News of emerging reisisance could mean that more repeat visits will be necessary and...you guessed...tenants could getting charged for follow up extermination treatments. Lets all watch out for landlords trying to charge for 2nd visits and challenge them at every opportunity. 
    Look out Ohio. "The bed bugs collected from Cincinnati and Michigan proved to be tougher, with a much higher resistance to neonics than the Harlan and Jersey City bed bugs. Compared with Harlan’s bed bugs, the Michigan creatures were 462 times more resistant to imidacloprid, 198 times more resistant to dinotefuran, 546 times more resistant to thiamethoxam and 33,333 times more resistant to acetamiprid. Similarly, the Cincinnati bed bugs were 163 times more resistant to imidacloprid, 358 times more resistant to dinotefuran, 226 times more resistant to thiamethoxam and 33,333 times more resistant to acetamiprid.   
More on bed bug immunity              

Bedbugs still an issue in Central Ohio
Columbus Dispatch reports: “From our perspective, it continues to be a problem,” said Mitzi Kline, spokeswoman for Franklin County Public Health. Kline said the agency tracks reported landlord-tenant disputes over bedbugs but doesn’t have a tally on overall infestations. The city of Columbus, meanwhile, receives some bedbug complaints through its code-enforcement division. Scores of others go directly to exterminating companies. The city was No. 3 on the latest list from Orkin, which ranks U.S. metro areas by the number of bedbug treatments the company performs there. “It does still seem to be a growing problem that, unfortunately, some people have gotten used to,” said Terri O’Connor, a supervisor with the Central Ohio Area Agency on Aging. She and Jones lamented the fact that low- and middle-income families can’t get assistance to pay for extermination, which can cost $1,000 or more. And social-service agencies are not equipped to perform the often-extensive prep work that needs to be done to ensure treatment success. “We’re still in the same situation where there are no public monies,” Jones said. “People who have bedbugs are a voiceless population. They don’t know who to turn to, where to turn, and they don’t get consistent answers.”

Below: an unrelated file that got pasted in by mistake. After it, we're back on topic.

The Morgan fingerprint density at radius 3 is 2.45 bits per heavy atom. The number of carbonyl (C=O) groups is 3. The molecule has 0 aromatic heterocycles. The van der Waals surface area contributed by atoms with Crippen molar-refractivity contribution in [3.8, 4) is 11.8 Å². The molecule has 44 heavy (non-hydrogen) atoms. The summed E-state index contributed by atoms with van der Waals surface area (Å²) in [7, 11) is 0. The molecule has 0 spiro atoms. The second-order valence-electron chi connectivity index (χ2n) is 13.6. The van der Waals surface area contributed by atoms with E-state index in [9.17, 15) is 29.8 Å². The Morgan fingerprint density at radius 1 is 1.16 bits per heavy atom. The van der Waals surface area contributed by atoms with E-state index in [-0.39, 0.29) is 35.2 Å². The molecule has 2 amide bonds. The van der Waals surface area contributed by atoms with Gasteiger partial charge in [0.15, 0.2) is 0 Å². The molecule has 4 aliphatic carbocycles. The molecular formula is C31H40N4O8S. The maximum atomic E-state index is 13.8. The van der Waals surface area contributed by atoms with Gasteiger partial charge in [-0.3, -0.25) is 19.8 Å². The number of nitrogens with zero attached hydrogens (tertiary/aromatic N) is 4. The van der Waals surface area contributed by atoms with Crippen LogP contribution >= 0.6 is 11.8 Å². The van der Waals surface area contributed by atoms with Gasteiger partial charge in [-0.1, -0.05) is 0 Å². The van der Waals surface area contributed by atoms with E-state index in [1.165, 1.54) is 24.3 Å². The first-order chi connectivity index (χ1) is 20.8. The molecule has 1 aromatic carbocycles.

What can tenants do?
  • Ask your prospective landlord before you move in if there have been bed bugs in the property and if she/he has a bed bug policy. There's no requirement to disclose past or current infestations, but if she/he lies, you may have grounds to seek damages in case you become infested.

  • Confirm that you have bed bugs. http://www2.epa.gov/bedbugs/bed-bugs-appearance-and-life-cycle

  • Contact your landlord or apartment manager immediately in writing! Keep a copy!

  • If you live in a multifamily building, file a complaint with the appropriate agency. Include a FACT SHEET FOR LANDLORDS with your notice to correct the problem. http://www.pestworld.org/media/3288/bbprotocol-apartments.pdf

  • If you live in a multifamily building, encourage your landlord or your tenants organization to hold a meeting for tenants to learn how to prevent an outbreak and identify infestations.

  • Buy an entomologist certified bed bug encasement for your mattresses and springs to prevent bites until your unit is exterminated. More about encasements here: http://www.stoppests.org/pest-solutions/bed-bugs/overview-of-mattress-encasement-costs-and-quality-factors-for-the-prevention-of-bed-bugs/